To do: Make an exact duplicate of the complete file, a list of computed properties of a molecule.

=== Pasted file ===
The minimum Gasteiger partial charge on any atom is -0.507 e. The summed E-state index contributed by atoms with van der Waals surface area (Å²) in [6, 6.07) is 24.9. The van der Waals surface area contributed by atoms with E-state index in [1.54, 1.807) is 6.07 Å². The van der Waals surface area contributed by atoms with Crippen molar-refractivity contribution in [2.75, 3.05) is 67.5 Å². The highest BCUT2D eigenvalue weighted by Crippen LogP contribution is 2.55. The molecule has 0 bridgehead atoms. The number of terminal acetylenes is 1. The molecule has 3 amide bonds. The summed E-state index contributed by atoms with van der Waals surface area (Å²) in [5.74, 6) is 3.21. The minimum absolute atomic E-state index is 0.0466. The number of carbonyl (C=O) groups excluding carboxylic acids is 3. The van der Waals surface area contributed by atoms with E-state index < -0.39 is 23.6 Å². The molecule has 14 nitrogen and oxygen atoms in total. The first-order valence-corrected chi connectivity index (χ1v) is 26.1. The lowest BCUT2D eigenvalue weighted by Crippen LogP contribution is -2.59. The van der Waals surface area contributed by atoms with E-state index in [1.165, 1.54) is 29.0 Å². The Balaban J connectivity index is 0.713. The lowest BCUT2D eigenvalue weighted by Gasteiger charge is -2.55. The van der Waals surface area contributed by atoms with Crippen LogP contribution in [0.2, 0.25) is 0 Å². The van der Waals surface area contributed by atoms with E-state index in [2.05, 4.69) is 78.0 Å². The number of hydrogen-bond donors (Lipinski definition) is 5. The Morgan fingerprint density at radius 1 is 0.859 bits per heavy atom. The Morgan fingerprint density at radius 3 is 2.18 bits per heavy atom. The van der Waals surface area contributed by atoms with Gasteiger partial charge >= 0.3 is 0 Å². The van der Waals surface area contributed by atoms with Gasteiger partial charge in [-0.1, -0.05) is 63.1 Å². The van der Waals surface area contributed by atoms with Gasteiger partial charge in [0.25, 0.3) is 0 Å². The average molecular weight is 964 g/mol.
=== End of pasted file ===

The minimum Gasteiger partial charge on any atom is -0.507 e. The summed E-state index contributed by atoms with van der Waals surface area (Å²) in [6, 6.07) is 24.9. The van der Waals surface area contributed by atoms with E-state index in [1.54, 1.807) is 6.07 Å². The van der Waals surface area contributed by atoms with Crippen molar-refractivity contribution in [2.75, 3.05) is 67.5 Å². The highest BCUT2D eigenvalue weighted by Crippen LogP contribution is 2.55. The molecule has 0 bridgehead atoms. The number of terminal acetylenes is 1. The molecule has 3 amide bonds. The summed E-state index contributed by atoms with van der Waals surface area (Å²) in [5.74, 6) is 3.21. The minimum absolute atomic E-state index is 0.0466. The number of carbonyl (C=O) groups excluding carboxylic acids is 3. The van der Waals surface area contributed by atoms with E-state index < -0.39 is 23.6 Å². The molecule has 14 nitrogen and oxygen atoms in total. The first-order valence-corrected chi connectivity index (χ1v) is 26.1. The lowest BCUT2D eigenvalue weighted by Crippen LogP contribution is -2.59. The van der Waals surface area contributed by atoms with E-state index in [1.165, 1.54) is 29.0 Å². The Balaban J connectivity index is 0.713. The lowest BCUT2D eigenvalue weighted by Gasteiger charge is -2.55. The van der Waals surface area contributed by atoms with Crippen LogP contribution in [0.2, 0.25) is 0 Å². The van der Waals surface area contributed by atoms with E-state index in [2.05, 4.69) is 78.0 Å². The number of hydrogen-bond donors (Lipinski definition) is 5. The Morgan fingerprint density at radius 1 is 0.859 bits per heavy atom. The Morgan fingerprint density at radius 3 is 2.18 bits per heavy atom. The van der Waals surface area contributed by atoms with Gasteiger partial charge >= 0.3 is 0 Å². The van der Waals surface area contributed by atoms with Gasteiger partial charge in [-0.1, -0.05) is 63.1 Å². The van der Waals surface area contributed by atoms with Gasteiger partial charge in [0.25, 0.3) is 0 Å². The average molecular weight is 964 g/mol.